The Big Lie Is the Problem, Not Nonprofit Funding of PA Elections

Marc Stier |

Senate Bill 982, introduced by Senators Baker and Phillips-Hill, looks like an innocuous bill to ban “third-party funding” of our elections—that is the grants that nonpartisan, nonprofit groups give county election officials to help run our elections. But in fact, it is a hypocritical attempt to carry out the Republican agenda of supporting the Big Lie about the 2020 election and making voting more difficult in our state.

Start with the hypocrisy: the Republican Party is the party of privatization. They want to privatize our schools by giving corporations tax breaks to support private schools. They want to hollow out our public schools by creating charter schools funded by private enterprises. When we criticize those proposals on the grounds that private funding is not accountable to the public and does not flow equally to all children, they scoff. They are also the party that pushed to use private-public partnerships to rebuild our bridges, even when there was some evidence that they undermine labor standards and little evidence that they save money. (And when those private-public partnerships led to tolling bridges in their communities they were the first to object.) They want to privatize our liquor stores, even though we—and conservatives as well—have demonstrated that this would cost the state hundreds of millions of dollars in revenue. They don’t object when their underfunding leads private groups to raise money to support our state parks.

But when it comes to elections, they object to the use of private funding. Why?

That leads us to the Big Lie. In their continuing efforts to cast doubt on the legitimacy of the 2020 elections, the Republicans are complaining that private funds were not distributed fairly to all counties with more of that funding money going to Democratic-leaning rather than Republican-leaning counties.

The Center for Tech and Civic Life and other groups offered private funding to every county in the state. Whether their staff members had Democratic connections or not, as nonprofit organizations, they had to be scrupulous in ensuring that every county was contacted multiple times and was offered the same level of help.

Were there differences in which counties took advantage of this offer to help? Yes. But anyone who actually remembers what happened during the course of the 2020 election will know why. Given the difficulties created by the pandemic, Democratic campaigns and progressive advocacy groups were strongly encouraging voters to vote by mail. Democratic-leaning county election offices were doing the same but were also frantic to find funds to ensure they could set up satellite offices and ballot boxes so people could return their ballots safely and the votes could be counted rapidly.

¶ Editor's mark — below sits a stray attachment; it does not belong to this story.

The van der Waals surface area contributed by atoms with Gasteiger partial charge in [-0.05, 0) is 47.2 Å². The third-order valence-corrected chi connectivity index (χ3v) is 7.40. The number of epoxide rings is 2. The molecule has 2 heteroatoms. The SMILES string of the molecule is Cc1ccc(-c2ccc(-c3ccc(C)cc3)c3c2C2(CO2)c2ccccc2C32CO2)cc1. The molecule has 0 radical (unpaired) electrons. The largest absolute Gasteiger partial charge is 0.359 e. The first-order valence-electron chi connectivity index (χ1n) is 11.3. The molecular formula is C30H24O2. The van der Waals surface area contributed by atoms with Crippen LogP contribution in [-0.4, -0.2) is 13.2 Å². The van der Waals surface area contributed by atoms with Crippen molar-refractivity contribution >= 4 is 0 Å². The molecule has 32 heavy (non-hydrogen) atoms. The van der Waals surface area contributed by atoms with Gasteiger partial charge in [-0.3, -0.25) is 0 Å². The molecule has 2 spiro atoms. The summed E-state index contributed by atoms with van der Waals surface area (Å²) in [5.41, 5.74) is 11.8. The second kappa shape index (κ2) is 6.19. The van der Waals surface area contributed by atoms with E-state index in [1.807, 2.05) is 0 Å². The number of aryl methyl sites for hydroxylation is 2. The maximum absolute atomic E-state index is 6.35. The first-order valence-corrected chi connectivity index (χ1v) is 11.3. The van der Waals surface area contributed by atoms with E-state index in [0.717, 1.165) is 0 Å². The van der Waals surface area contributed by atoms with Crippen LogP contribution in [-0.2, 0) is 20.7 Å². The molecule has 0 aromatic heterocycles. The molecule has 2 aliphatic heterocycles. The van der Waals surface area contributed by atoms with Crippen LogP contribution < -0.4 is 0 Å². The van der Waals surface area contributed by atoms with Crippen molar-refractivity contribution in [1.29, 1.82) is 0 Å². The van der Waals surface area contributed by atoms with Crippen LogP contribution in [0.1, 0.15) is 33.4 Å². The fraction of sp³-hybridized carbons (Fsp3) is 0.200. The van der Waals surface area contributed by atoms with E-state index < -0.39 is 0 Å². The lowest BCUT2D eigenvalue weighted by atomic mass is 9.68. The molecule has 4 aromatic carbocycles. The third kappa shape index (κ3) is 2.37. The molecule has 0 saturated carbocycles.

However, in a dismaying turn of events, Republicans—including Donald Trump—were dismissing the threat of COVID-19 and discouraging voters from voting by mail. Indeed, discouraging voters is, sadly, a recurrent Republican election strategy because they know that when voting is difficult the burden of voting falls more heavily on voters of color and voters with low incomes. And, even in heavily Republican counties, those voters are more likely to support Democrats.

Is it any wonder, then, that even Republican-leaning counties were discouraged from applying for funds from nonprofits to bolster the funding of their elections?

And that might not have been the only reason election officials in Republican counties were discouraged from seeking private funding for their elections.

To support the dishonest Republican campaign to cast doubt on the 2020 election, the majority party flips the story when it blames distribution inequality on the nonprofit, nonpartisan groups that provided those funds.

The funding made available to counties from nonpartisan nonprofits was critical to making the 2020 election work as well as it did and to having fair elections.

And this funding was necessary because, here in Pennsylvania and across the country, Republicans were blocking the expenditure of public funds to gear up for what everyone knew would be an extremely difficult election.

They are still doing so. If Republicans were really serious about the issue of nonprofit funding of elections, they would eliminate the need for it by introducing and enacting legislation to fully fund our elections.

That they are not doing so shows that the goal of SB928 is to support the Big Lie narrative—not to make voting easy or secure. So does their embrace of HB1300 and HB1800 which, as we have shown, would make voting more difficult for Pennsylvanians across the Commonwealth.

Underfunding elections, here and across the country, is part of the Republican strategy to reduce turnout by making voting harder and undermining confidence in our elections. That a provision of SB982 would seem to make nonpartisan efforts to register voters illegal reinforces that supposition.

So, no, we don’t need legislation to stop nonprofit funding of elections especially when the point of that legislation is to cast more doubt on our elections. We need adequate and equitable state funding for elections.  That we don’t have it now is easily explained by the partisan division over voting: one side wants everyone to vote—the other side doesn’t.